If you enjoy the show, please review it in iTunes! The Paleo View (TPV), Episode 322: A Healthier Visit With Aunt Flo (0:00) Intro (0:40) Getting right to today's topic: menstruation! Disclaimer: If you typically listen to our podcast with your kids in the room, please note that this episode discusses female reproductive anatomy and feminine hygiene products. Today we're answering your questions about menstruation, including what products you should and shouldn't be using, the chemicals and questionable substances used in conventional products, and how it impacts female health. This topic came about back in September, when Stacy's period caught her by surprise on a trip. She was traveling without a menstrual cup (which she's used for 7+ years) and had to make the decision between pads and tampons. When Stacy switched to a cup, it reduced the length of her period, as well as the amount and intensity of cramping. Sharing her experience on social media sparked a lot of questions about the cup and safer menstruation practices, so we're here to dive into the science behind your questions! Sarah rarely uses tampons because intuitively, they always felt unsafe to her. As she dove into the research, it backed up her suspicions. But the good news is that there are so many safer options! Stacy and Sarah take a walk down memory lane, remembering the pads that were available on the market when they first started menstruating. Listeners - if you have a menstruation product and you love it, go to Stacy's Instagram and/or Sarah's Instagram posts for this podcast episode and leave a comment about what you're using and why you love it! (14:29) So what is the problem with conventional pads and tampons? It boils down to the fact that these materials aren't regulated. The companies are trying to solve the problem of "does this absorb liquid" without considering other important health factors. The vagina and vulva are mucus membranes that are highly absorbent, so there's the potential for those areas to absorb the chemicals and other known problematic materials used in conventional products. This can lead to chronic health problems like cancer. Research was almost non-existent for vaginal health until the 1990s. The earliest research was on sexually transmitted infections and how personal lubricants could affect the rate of infection transmission. These studies discovered chemicals like glycerine - which is still used in personal lubricants today - damages and irritates the vaginal barrier tissue. Funding for women's health studies is stunningly low. Thir party organizations like non profit advocacy groups have taken on the responsibility of doing this type of testing because it's incredibly important. (20:55) Female sex organs are highly absorptive Female sex organs are "self cleaning" because they need to be able to get rid of the foreign material introduced during intercourse. It's lined with mucus which provides a barrier and prevents bacteria from latching on and washes away harmful microorganisms. Like our gut, skin, and sinuses, vaginal tissues (including the external parts) are also semi-permeable. But they're much more absorptive than skin. Studies show hormones get into the blood stream very easily through the vaginal barrier. One hormone, when taken both vaginally and orally, was 10x stronger when delivered vaginally. This means you need to be mindful of everything that comes into contact with that area! For more on the regulation (or lack there of) of personal care products check out Episode 275: Cancer Risk from Personal Care Items. Beyond tampons and pads, also beware of vaginal wipes, personal lubricants, douches, vaginal perfumes - anything you're putting in contact with your lower regions. Even though the vagina is more absorptive than the intestines, there has never been a peer-reviewed study that measures the absorption of pesticides, dioxins, etc, from tampons or pads into the vagina. Crazy! Always avoid personal care items with fragrances! Fragrances are a "catch all" category for companies to put any ingredient they want without disclosing it. There are harmful fragrances that are added to tampons and pads which are known endocrine disrupters. (29:32) Chemicals in conventional tampons and pads Dioxins. Women absorb more dioxins through tampons than food in polluted areas. Furans. A chemical used to bleach tampons so they're white. Parabens. Endocrine disrupter and carcinogen. Pesticide residue. Third party testing has found at least 8 different detectable pesticide residues in one common brand of tampons. If you're spending money for grass-fed and organic foods, and clean self care products, this is something you need to be concerned about! (32:14) Toxic Shock Syndrome In the 70s and 80s there was a dramatic rise in toxic shock syndrome (TSS) when tampons became more widely used. At that time, 4 different types of synthetics were being used. After studies, 3 of those materials were removed from the market. TSS is caused by a toxin secreted by Staph. Aureus, a very common and problematic bacteria. During menses, the vagina creates a great breeding ground for Staph. Aureus and when you use a tampon, you're creating an even better environment for this bacteria to grow. TSS can be fatal. It doesn't occur frequently, but when it does, it requires medical care. Major symptoms of TSS include: Sudden high fever Dizziness when going from sitting to standing (caused by sudden low blood pressure) Lesser symptoms: Nausea Vomiting Rash resembling a sunburn, particularly on the palms of hands and soles of feet Muscle aches Confusion Headaches If you experience these symptoms, cease using a vaginal product and seek medical attention immediately. Treatment includes a high dose of antibiotics. Recent studies show that 100% cotton tampons potentially create a higher risk of TSS (versus synthetic/cotton blends tampons), though earlier studies showed they have a lower risk. So it's not cut and dry. When it comes to menstrual cups, medical grade silicone cups have a lower rate of Staph. Aureus growth. Most cups on the market these days are medical grade silicone, but it's important to check. Make sure you follow the recommended cleaning instructions when using a cup! TSS is not limited to using vaginal products. It can result from other means. About 80% of us make antibodies against Staph Aureus, so our bodies knock it out before becoming TSS. (47:12) Recommended menstrual products and brands Every woman is different so it's important to experiment and find the right fit for your cervix, comfort, and lifestyle! Organic cotton disposable pads Natracare The Honest Co Organyc Seventh Generation Reusable pads Oko Creations Glad Rags Luna Pads Saathi Pads Pink Daisy Organic cotton tampons Cora Seventh Generation Natracare Maxim Puristics Organyc Reusable Natural Sponge Tampons Jade & Pearl Poseidon Constantia Beauty Natural Intimacy The Sea Sponge Company Menstrual Cups Diva Cup Lunette Yukki Anigan Evacup Fleurcup Super Jennie Lena cup Period Panties Modibodi PantyProp Lunapantie THINX Harebrained Anigan StainFree Panties Vv SkiVvys Dear Kate (53:22) Listener Questions "How do I choose the best cup for me?" Stacy swears by this quiz: Finding the right size cup for you is very important because if you're using a cup that doesn't fit you well, there's a risk of a prolapsed bladder, cervix, and/or uterus. If your cup feels weird in any way, it's the wrong size! If you find a cup doesn't work for you, your next best options are a natural sponge or an external product like reusable pads or period panties. "How long does a cup last?" For Stacy, one cup lasted 6 years. The stem broke. So it's a much more environmentally-friendly option! "I’m so intrigued but I can’t comprehend how you get it in and out, and it doesn’t spill?" Stacy says she's never had a problem with the cup spilling (except for that one time her cup fell in the toilet!) The cup is also the only product she's used that has an air tight seal so when you're swimming, it keeps everything where it should be. When inserting, you fold the edges of the cup and insert it with a twisting motion. It should naturally unfold as you're inserting. In terms of leakage, chances are incredibly slim that a cup of menstruation will spill all over you. However, if the cup overflows, a little leakage can occur. For removal, while sitting on a toilet, grab pinch the stem and squeeze the base of the cup to release the airtight seal. Then gently remove the cup. It should come out easily. Definitely practice this at home before attempting this in a public restroom. When in doubt, check out YouTube for "how to" videos. You don't have to remove the cup every time you use the bathroom. It's also more sterile! No external strings or material to absorb other body fluids. "Does it actually shorten your period?" and "Is there less blood?" Yes, it can shorten your period, and it can feel like there's less blood, but the uterine lining is still shedding the same amount. How heavy your period or how long it lasts really depends on hormones, stress, thyroid, etc. Tampons are a physical stressor so it could be changing the quality of your period. Fragrances, chemicals, and materials like plastics can also mess with period quality. "Is there a downside for the cup holding liquid inside that long?" The downside is just creating an environment for Staph. Aureus to grow, which can turn into TSS. But this is a slim chance. Companies do make wipes for cleaning your cup during the day, but Stacy believes that it's safer to just avoid removing your cup in public restrooms and therefore avoid exposing it to other potentially harmful bacteria. Stacy and Sarah recommend having two cups so you can sterilize one while using the other. Stacy sterilizes hers by running it through the dishwasher. "Cup versus soft disk?" Stacy doesn't have experience with this. And it didn't come up in Sarah's research for the show. Stacy is weary of them because they contain plastic. Do you use one? Go to Stacy's Instagram and/or Sarah's Instagram posts for this podcast episode and leave a comment about what you're using and why you love it. "Can menstrual cups be used safely with IUDs?" If your cup fits properly, it's not touching your cervix so it shouldn't be an issue (but check with your medical professional). "I have a 4th degree tear from a baby. Will a cup be comfortable?" You won't know until you try, but make sure you get a cup that fits. Stacy recommends a natural sponge or a period panty if the cup doesn't feel good. "I'm having a baby next month. What about post-partum?" Doctors recommend not inserting anything into your vagina for a period of time after giving birth due to risk of infection, so follow their advice! It's okay to use the pads they give you at the hospital after giving birth - do what you need to do! - but then find a safer pad option using the list above. Get your questions in! We want to hear from you! And there's no end to questions we can answer and topics we can address! Engage on social media! That's how we get feedback! Thank you for listening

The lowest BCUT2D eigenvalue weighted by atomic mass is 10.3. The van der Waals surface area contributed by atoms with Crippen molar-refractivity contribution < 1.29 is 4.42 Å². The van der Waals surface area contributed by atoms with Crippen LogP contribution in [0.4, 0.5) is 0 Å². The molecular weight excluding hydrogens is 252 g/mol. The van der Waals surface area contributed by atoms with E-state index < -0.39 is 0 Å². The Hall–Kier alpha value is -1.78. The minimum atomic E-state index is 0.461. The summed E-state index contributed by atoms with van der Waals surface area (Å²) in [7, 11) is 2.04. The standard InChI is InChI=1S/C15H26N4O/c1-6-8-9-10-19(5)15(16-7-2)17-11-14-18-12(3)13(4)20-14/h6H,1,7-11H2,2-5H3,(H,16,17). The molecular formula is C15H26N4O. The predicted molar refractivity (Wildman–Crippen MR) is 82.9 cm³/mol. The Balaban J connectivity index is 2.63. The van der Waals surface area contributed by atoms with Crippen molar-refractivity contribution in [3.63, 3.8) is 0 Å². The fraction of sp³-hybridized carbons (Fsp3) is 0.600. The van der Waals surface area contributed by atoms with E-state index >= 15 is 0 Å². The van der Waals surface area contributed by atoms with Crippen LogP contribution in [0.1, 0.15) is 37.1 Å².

Relevant posts Aunt Flow's Gone Au Naturale: Product Reviews